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Mamma mia, Niles has mobile pizza

Published 6:34pm Sunday, June 27, 2010

Talia's pizza, a new mobile business, has been making "fiery fast" pizzas for Niles customers using a specilized oven.
Talia's pizza, a new mobile business, has been making "fiery fast" pizzas for Niles customers using a specialized oven.

Niles Daily Star

Who says for the taste of wood fired pizza, one needs wood?

Or a fire, for that matter?

One Niles business has started up with the hopes of bringing fresh tasting pizza to the masses.

And it’s going mobile.

Ron Fink is the creator of Talia’s, ‘Fiery Fast Pizza’ that’s cooked through a specialty oven and ready to eat in five minutes or less.

Though it may be a little hot.

“It started last fall,” Fink said, when a small prayer group of about a dozen people had met at Fink’s farm and had been discussing the unfortunate state of the economy and unemployment in the area.

“We were just looking at all the people unemployed,” he said. “And things were getting worse.”

Fink wanted to find a way to start a business that would not only help those who were now operating on an even tighter budget at home — but also open the door to the possibility of putting people to work.

“That’s exactly what the goal is,” he said.

He transformed a service truck into a mobile kitchen, stocking fresh produce, toppings and dough in the back along with a 2Stone oven. The oven, he found through research online and tracked it back to company’s owner — who just happened to live in Buchanan.

The oven cooks at 1,000 degrees, Fink said and is “really the driving force behind the business because of the productivity… it’s a paradigm shift in cooking pizza.”

Fink takes his truck on the road, recently he was on hand at the Niles Bluegrass Festival and he was able to work out an arrangement with Brew Ha-Ha to be found regularly at their parking lot.

There, he takes orders from customers and cooks the pizza right to order.
“It produces a pizza every 90 to 120 seconds,” Fink said of the oven.

To understand the difference between pizza cooked using a 2Stone oven, Fink said customers will just have to taste it for themselves.

“We make them right to order,” he said. “As they come out of the oven, they walk away with them. We can put it out right then and there and people are loving it because it actually changes the character (of the pizza).”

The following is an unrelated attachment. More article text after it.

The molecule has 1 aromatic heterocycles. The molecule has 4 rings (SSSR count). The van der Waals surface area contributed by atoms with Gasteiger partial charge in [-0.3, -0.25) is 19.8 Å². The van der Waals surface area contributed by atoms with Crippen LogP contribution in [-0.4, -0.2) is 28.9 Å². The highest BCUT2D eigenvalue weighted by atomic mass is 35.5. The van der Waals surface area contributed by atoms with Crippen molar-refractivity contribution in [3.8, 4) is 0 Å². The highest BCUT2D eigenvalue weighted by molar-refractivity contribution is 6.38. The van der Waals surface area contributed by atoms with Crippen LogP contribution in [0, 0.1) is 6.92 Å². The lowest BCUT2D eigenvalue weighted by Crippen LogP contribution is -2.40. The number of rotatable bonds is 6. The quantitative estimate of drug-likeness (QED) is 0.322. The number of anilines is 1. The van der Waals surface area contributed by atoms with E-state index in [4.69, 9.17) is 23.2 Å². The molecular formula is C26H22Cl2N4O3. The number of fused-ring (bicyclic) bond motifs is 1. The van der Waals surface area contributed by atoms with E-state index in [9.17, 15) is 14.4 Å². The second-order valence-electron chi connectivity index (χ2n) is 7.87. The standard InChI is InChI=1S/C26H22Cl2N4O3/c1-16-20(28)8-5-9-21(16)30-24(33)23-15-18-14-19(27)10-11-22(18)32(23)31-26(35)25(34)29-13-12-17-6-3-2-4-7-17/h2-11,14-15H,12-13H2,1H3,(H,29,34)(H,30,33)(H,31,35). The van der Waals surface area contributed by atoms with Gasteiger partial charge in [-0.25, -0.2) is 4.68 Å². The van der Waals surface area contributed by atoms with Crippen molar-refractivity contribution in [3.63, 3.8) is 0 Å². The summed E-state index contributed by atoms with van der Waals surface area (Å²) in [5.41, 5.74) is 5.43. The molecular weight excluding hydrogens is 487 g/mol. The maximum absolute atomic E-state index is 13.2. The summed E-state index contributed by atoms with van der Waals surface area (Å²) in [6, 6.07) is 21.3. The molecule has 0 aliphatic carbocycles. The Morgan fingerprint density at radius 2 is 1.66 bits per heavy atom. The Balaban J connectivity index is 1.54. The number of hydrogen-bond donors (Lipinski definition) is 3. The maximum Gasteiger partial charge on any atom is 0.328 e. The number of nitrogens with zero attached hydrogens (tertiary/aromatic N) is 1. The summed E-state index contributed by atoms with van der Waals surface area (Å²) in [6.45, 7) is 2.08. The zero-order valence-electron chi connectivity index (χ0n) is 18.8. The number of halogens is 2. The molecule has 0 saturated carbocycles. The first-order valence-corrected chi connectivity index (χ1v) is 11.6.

And he’s doing what he can to ensure every bite is fresh and flavorful.

“We use all fresh produce,” from his farm, Fink said, including 22 varieties of organic tomatoes and peppers. If there’s something he hasn’t grown, he’ll buy it fresh.

Fink works outside the truck and customers can watch as their pizza cooks right inside the oven.

“It’s really neat,” he said.

The mobility of the business makes it easy to work festivals and fairs and special events but Fink said he’s not focusing just on those venues.

Like the portable barbecue chicken business, he’s hoping to be found throughout the area making pizza on a regular basis.

A number is posted on the side of the truck and customers can call and find out where he’ll be next, he said.

Fink is just in the “prototype” stages of his business. He’s coming off of 20 years on disability, he said. A cancer survivor who said he’s been self employed all his life after finally seeing his illness subside, “I guess I got another lease on life,” he said.

“I’m just a new man, so here we are doing this crazy business,” Fink said.

Eventually, he hopes to be making pizzas seven days a week and possibly even take on more trucks, allowing others to get in on the business as owner-operators.

“I’m trying to keep the price down to make a very easy entry for people into this,” Fink said. “To help people be their own operation but at the same time, duplicate the system we’ve created.

“This is so unusual,” he said. “You’ll just have to try it sometime to see why it’s so different from traditional pizza.”

To contact Talia’s, call 684-3400 or go online at

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